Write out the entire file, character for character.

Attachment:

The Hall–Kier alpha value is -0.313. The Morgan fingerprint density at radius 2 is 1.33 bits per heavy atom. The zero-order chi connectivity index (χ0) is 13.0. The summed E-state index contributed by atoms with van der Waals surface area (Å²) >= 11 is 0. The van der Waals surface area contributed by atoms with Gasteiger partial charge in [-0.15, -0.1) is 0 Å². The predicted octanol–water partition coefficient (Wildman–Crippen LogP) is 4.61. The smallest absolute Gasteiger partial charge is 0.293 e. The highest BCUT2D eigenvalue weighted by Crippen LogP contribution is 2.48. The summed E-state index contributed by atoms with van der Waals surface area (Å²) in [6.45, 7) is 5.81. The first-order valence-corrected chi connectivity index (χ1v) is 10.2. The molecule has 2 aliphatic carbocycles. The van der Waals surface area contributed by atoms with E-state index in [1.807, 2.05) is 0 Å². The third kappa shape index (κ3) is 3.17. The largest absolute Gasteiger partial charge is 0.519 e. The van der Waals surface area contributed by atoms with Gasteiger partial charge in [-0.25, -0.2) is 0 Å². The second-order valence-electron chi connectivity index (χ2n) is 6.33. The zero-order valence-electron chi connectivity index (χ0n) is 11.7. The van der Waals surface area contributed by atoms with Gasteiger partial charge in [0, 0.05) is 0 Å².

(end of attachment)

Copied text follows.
The Hall–Kier alpha value is -0.313. The Morgan fingerprint density at radius 2 is 1.33 bits per heavy atom. The zero-order chi connectivity index (χ0) is 13.0. The summed E-state index contributed by atoms with van der Waals surface area (Å²) >= 11 is 0. The van der Waals surface area contributed by atoms with Gasteiger partial charge in [-0.15, -0.1) is 0 Å². The predicted octanol–water partition coefficient (Wildman–Crippen LogP) is 4.61. The smallest absolute Gasteiger partial charge is 0.293 e. The highest BCUT2D eigenvalue weighted by Crippen LogP contribution is 2.48. The summed E-state index contributed by atoms with van der Waals surface area (Å²) in [6.45, 7) is 5.81. The first-order valence-corrected chi connectivity index (χ1v) is 10.2. The molecule has 2 aliphatic carbocycles. The van der Waals surface area contributed by atoms with E-state index in [1.807, 2.05) is 0 Å². The third kappa shape index (κ3) is 3.17. The largest absolute Gasteiger partial charge is 0.519 e. The van der Waals surface area contributed by atoms with Gasteiger partial charge in [-0.25, -0.2) is 0 Å². The second-order valence-electron chi connectivity index (χ2n) is 6.33. The zero-order valence-electron chi connectivity index (χ0n) is 11.7. The van der Waals surface area contributed by atoms with Gasteiger partial charge in [0, 0.05) is 0 Å².